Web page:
Autism Spectrum Disorder

Autism Spectrum Disorder (ASD) is a developmental disorder that chiefly concerns behaviour and social interaction. The symptoms tend to be noticeable as early as the first two years of a child’s life, but it is difficult to diagnose ASD with certainty at that age, and there are several other possible explanations that need to be ruled out first.

autismAs the name suggests, ASD is a spectrum disorder and two individuals with the same diagnosis can be located very far from each other on this spectrum, with one of them experiencing much more severe symptoms than the other.

ASD according to the DSM-5

According to DSM-5, an individual with ASD has:

  • Difficulty with communication and interaction with other people
  • Restricted interests and repetitive behaviors
  • Symptoms that hurt the person’s ability to function properly in school, work, and other areas of life

What is the DSM-5?

The Diagnostic and Statistical Manual of Mental Disorders, Fifth Edition (DSM-5) is the 2013 update to the Diagnostic and Statistical Manual of Mental Disorders. DSM, which is published by the American Psychiatric Association (APA), serves as the principal authority for psychiatric diagnoses in the United States.

Signs & Symptoms

An individual with ASD tends to have difficulty with social communication and other forms of interaction. Restricted interests and repetitive behaviours are common. Some people on the spectrum are very skilled when it comes to learning things in detail and remembering information. It is not uncommon for individuals with ASD to be strong visual and auditory learners. Some excel in a specific field, such as music, science or mathematics.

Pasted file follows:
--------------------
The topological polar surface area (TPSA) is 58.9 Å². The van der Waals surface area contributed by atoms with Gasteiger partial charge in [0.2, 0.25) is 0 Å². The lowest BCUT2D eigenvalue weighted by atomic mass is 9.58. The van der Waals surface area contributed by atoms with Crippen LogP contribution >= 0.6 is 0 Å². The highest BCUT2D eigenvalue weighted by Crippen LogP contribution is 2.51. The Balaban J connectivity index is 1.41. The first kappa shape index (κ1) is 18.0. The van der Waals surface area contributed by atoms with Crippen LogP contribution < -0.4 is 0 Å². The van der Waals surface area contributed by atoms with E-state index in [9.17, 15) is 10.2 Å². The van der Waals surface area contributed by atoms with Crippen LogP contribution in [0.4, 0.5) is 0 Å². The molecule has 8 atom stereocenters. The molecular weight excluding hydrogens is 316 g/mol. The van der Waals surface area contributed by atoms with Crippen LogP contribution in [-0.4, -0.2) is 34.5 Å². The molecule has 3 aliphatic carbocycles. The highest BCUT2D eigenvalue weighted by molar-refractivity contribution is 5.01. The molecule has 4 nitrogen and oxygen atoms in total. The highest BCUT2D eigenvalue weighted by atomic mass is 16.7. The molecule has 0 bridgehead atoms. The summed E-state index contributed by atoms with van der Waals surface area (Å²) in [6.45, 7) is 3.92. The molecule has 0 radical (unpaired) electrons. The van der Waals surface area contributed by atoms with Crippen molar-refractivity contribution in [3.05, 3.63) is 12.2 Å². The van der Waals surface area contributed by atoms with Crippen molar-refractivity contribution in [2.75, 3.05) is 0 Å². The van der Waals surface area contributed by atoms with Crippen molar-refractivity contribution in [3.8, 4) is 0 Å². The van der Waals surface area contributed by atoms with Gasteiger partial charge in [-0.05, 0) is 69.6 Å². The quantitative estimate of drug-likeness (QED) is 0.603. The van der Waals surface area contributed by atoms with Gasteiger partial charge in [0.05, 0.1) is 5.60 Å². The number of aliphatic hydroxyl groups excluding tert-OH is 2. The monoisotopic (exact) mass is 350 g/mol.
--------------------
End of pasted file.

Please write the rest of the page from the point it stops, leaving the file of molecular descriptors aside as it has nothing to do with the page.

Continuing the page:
Below is a list of some examples of behaviours often seen in people diagnosed with ASD. Some individuals display just a few, while others display more, depending on individual variations within the spectrum.

vBehaviours related to social interaction

  • A tendency to not look at people and/or try to hear what they are saying
  • Failing to respond, or being overly slow to respond, when the individual’s name is called, or when someone is making other verbal attempts at gaining the individual’s attention
  • Making little or inconsistent eye contact in situations where eye contact is expected
  • Not very interested in pointing out or showing things to others in order to share enjoyment in objects or activities, except for one or a few favourite subjects regarding which the individual happily talks at length
  • Talking at length about a favourite subject without giving the other person a chance to respond
  • Not noticing when the other person is growing tired of a subject matter in a conversation/monologue
  • Having difficulties with the back and forth of conversation
  • Having an unusual tone of voice, especially if robot-like or sing-song
  • Having facial expressions, movements, and gestures that appear uncoordinated with what is said in the conversation
  • Having trouble understanding other peoples’ points of view
  • Finding it very difficult to predict other people’s reactions

Other Behaviors

  • Repeating certain words or phrases (echolalia)
  • Repeating certain movements
  • Getting upset when a routine isn’t adhered to, even if the change is small
  • Being unusually sensitive to sensory input such as sounds, touch, temperature, and light. Or the opposite, being less sensitive than the average person to such things.
  • Sleep problems
  • Irritability
  • Having an intense focus on one or a few topics

What causes ASD?

We still do not know what causes ASD.

Some evidence indicates that it is caused by a combination of genetics and the environment.